Brexit pressure forces one-year spending review

There will be a fast-tracked one-year spending review to ensure departments can focus on delivering Brexit by 31 October, the Chancellor has confirmed, as the normal three-year spending review is delayed

The scheduled three-year spending review, which was due to take place this autumn, has been put on hold until 2020 due to Brexit.

With less than 10 weeks until Brexit, this will be a rapid one-year spending round, which will fund departments’ 2020/21 activities, the Treasury confirmed.

The short timeframe means that there will be little time to influence the direction of spending, with the priority on ensuring that Brexit transition is handled without too much disruption to businesses, public services and the public.

The Treasury said it will carry out an accelerated exercise to ensure departments and devolved administrations have the financial certainty they need to deliver their plans on public services next year with full plans set to ready in September.

Ben Zaranko, a research economist at the Institute for Fiscal Studies (IFS), said: ‘The Chancellor’s decision to hold a spending review covering one year, rather than the usual three, is understandable given the degree of economic uncertainty surrounding Brexit.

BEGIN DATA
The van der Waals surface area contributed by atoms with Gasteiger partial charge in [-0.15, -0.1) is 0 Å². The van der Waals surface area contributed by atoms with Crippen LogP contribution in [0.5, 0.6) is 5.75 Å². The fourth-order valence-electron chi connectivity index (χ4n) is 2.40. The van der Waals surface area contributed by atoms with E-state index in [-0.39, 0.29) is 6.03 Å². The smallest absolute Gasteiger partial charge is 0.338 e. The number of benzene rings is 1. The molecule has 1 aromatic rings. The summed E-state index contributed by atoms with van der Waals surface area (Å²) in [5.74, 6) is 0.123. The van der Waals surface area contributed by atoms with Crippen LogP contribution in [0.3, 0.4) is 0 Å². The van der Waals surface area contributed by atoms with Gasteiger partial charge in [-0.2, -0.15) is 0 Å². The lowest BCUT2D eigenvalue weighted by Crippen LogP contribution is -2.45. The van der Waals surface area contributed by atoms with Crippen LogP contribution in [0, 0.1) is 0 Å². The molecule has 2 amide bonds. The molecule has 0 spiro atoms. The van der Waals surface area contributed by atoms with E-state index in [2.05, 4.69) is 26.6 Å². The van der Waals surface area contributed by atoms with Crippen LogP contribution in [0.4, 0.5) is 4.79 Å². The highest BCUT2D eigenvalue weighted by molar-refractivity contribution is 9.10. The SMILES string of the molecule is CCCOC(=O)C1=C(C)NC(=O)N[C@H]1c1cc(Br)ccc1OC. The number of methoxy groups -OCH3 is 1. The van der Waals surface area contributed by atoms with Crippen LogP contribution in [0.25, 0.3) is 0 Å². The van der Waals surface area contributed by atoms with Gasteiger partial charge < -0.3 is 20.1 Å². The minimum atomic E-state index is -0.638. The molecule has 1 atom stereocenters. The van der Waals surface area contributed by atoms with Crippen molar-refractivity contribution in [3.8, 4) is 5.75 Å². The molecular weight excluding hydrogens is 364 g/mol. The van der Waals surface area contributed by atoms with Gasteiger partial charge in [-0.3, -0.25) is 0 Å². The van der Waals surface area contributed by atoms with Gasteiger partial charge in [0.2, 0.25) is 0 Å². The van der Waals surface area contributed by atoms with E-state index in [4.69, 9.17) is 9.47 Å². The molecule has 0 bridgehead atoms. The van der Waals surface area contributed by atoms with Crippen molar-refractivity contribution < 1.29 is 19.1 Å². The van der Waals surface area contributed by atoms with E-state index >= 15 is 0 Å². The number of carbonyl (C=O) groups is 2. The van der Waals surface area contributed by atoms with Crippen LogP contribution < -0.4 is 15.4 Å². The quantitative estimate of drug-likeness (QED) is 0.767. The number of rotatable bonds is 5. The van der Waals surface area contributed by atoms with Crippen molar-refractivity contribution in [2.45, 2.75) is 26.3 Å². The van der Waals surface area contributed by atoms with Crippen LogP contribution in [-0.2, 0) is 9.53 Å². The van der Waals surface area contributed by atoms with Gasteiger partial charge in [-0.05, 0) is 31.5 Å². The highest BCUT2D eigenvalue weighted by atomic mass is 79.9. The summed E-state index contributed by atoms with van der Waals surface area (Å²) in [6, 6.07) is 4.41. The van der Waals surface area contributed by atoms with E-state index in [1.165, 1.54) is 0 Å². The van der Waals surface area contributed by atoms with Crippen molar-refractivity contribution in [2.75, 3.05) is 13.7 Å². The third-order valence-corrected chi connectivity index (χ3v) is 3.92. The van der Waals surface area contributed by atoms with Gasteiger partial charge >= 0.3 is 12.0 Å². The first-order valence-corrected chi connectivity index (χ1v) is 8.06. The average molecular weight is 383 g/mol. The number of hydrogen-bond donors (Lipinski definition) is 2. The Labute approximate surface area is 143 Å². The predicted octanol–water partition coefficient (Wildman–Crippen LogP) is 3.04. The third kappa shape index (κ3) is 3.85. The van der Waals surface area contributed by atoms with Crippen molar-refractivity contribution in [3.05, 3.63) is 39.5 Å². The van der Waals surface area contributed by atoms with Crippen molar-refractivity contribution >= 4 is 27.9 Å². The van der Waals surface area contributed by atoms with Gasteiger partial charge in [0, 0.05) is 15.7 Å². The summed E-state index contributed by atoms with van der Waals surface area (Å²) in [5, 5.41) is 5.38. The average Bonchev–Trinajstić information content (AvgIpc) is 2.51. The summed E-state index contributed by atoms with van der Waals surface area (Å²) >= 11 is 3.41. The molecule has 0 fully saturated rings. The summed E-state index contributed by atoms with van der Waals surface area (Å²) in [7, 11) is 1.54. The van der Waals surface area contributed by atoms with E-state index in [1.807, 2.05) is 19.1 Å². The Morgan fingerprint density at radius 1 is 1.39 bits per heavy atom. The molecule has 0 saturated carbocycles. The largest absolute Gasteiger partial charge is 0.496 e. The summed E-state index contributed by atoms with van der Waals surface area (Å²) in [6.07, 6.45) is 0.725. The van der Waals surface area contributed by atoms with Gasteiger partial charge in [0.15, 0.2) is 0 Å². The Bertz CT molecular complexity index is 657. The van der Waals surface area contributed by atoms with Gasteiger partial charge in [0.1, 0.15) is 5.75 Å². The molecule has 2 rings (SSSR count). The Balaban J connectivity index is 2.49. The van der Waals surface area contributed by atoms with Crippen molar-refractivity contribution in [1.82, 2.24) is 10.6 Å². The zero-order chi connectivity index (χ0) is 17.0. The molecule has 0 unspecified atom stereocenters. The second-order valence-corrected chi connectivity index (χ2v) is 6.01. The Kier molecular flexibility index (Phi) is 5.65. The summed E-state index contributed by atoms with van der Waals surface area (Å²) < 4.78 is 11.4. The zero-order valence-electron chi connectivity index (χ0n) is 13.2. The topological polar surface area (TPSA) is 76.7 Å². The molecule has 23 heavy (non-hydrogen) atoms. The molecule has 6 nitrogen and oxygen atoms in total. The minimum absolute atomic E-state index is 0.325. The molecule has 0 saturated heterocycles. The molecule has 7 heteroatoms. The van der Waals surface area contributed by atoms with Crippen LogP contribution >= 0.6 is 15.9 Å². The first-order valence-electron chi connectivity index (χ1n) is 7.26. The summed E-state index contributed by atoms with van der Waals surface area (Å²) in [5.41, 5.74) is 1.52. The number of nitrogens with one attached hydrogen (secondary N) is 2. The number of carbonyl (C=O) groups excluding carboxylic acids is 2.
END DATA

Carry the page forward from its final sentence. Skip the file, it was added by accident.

‘It is odd, however, to be setting spending plans without knowing the Brexit outcome and without having the latest economic and fiscal forecasts.

‘This spending review looks likely to bring real budget increases for most major spending departments next year, but the outlook beyond that remains highly uncertain. A no deal Brexit could mean that this spending review will mark a pause to austerity, rather than an end.’

A full spending review is scheduled for 2020, when all public spending will be reviewed and multi-year budgets will be set for all departments and major infrastructure projects.

The spending round, which has to be completed in September, will support the commitments made by prime minister, Boris Johnson since he came to office, including the recruitment of 20,000 extra police officers.

Chancellor Sajid Javid said: ‘We will get Brexit done by October 31 and put our country on the road to a brighter future. The Prime Minister and I have asked for a fast-tracked Spending Round for September to set departmental budgets for next year. This will clear the ground ahead of Brexit while delivering on people’s priorities.’

Parliament is currently in recess and does not return until 3 September, and then only for around 10 days until the party political conference season kicks off over a four-week period.

Brexit is scheduled for 31 October 2019.

Sara White | 13-08-2019

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